.then(json => {
                return transform(json)
            })
            .catch(err => {
                console.trace(err)
            })
    }

// Transform the raw microservice output into 
// fields/types defined by the GraphQL type
const transform = (json) => {
    const
        { contents } = json,
        { quotes } = contents,
        quote = quotes[0]

    return {
        id: quote.id,
        quote: quote.quote,
        author: quote.author,
        date: quote.date
    }
}

The transform method here converts whatever format is used by the microservice into the format defined by GraphQL for this resource type. If you need to add fields to your response, you’ll have to add them to your QuoteType object in src/quote.js.

Once these parts are complete, you should be able to make queries using GraphQL:

{
  quote{
    quote,
    author
  }
}

Add REST support

As before, a route is registered inside the index.js file:

const quotes = require('./src/rest/quote');
// ...
app.use('/quote', quotes);

The REST request acts as a translator to the GraphQL syntax.

// src/rest/quote.js
const app = require('express');
const router = app.Router();
import rootSchema from '../app';
import {graphql} from 'graphql'

const query = (q, vars) => {
    return graphql(rootSchema, q, null, null, vars)
}

// Transform response to JSON API format 
const transform = (result) => {
    const quote = result.data.quote;

    return {
        data: {
            type: 'quote',
            id: quote.id,
            attributes: {
                quote: quote.quote,
                author: quote.author,
                date: quote.date
            }
        }
    }
}

// REST request to get a quote
router.get('/', (req, res) => {
    // Convert the request into a GraphQL query string
    query("query{quote{id, quote, author, date}}")
        .then(result => {
            const transformed = transform(result)
            res.send(transformed)
        })
        .catch(err => {
            res.sendStatus(500)
        })
})

module.exports = router;

When complete, the REST endpoint is available at http://localhost:4000/quote.

Note that the quote service has a limit of 10 requests per hour, so it the demonstration can only be used in moderation.

Pros

Now that you’ve seen how you can have your API Gateway be both a GraphQL implementation and support standard REST routes, the benefits should be clear:

  • You can have your API cake and eat it too. GraphQL or REST? Both!
  • You can leverage GraphQL’s built-in strengths of aggregating data from multiple services.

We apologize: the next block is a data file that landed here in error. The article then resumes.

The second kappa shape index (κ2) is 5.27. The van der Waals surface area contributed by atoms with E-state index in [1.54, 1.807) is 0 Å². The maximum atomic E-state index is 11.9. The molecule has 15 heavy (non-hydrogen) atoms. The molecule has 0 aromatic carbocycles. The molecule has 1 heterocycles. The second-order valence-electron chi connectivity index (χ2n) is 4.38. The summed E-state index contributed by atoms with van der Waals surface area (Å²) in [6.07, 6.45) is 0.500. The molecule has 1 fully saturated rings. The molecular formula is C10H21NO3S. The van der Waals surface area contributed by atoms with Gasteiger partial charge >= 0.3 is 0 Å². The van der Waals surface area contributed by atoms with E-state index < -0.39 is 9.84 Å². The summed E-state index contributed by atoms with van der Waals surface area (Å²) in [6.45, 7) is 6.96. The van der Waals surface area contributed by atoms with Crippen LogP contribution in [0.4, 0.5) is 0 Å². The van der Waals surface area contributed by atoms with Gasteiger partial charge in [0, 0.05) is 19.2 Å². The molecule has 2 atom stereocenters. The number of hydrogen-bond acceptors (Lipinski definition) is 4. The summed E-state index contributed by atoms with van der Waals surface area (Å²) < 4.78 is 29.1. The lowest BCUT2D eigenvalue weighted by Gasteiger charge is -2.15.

Cons

Most of the disadvantages to this approach have to do with GraphQL in general. The biggest problem with GraphQL when it comes to filling the role of an API gateway is the fact that it operates on a single endpoint.

API gateways often define authorization rules, throttling rates, and caching times differently for each route. But since GraphQL uses only one endpoint, it’s nearly impossible to define route-specific rules for anything. Consequently, you may need to write authorization, throttling, and caching logic in a separate layer or perhaps even in your microservices themselves.

This can create its own mess of smelly code because the solutions will end up undercutting some of the most basic functionality that we expect from the gateway.

If your API is not publicly consumed, then you are not fielding an infinite number of query variations, so having a GraphQL interpreter that allows a client to ask for any possible resource and field combination is arguably overkill. Supporting a handful of use cases with known response attributes has worked quite well for a lot of setups for a long time, so there may be no need to reinvent that particular wheel.

Another disadvantage with trying to use both GraphQL and REST lies with the documentation: there is no guarantee that your REST endpoints have any documentation, let alone docs that stay in sync with the GraphQL query objects, so you are probably inviting some inconsistencies and busywork if you choose to support both GraphQL and REST in your API gateway.

Summary

The solution I have presented here may be an interesting distraction for some, or it may be a viable solution depending on your needs. Although it is possible to have a GraphQL and REST APIs coexist in a single application, the more difficult question is whether or not such a combination is practical.

Like most of the issues surrounding microservices and API gateways, there are no simple right and wrong answers, there are only tradeoffs, and only you can decide which solutions are the best fit for your needs.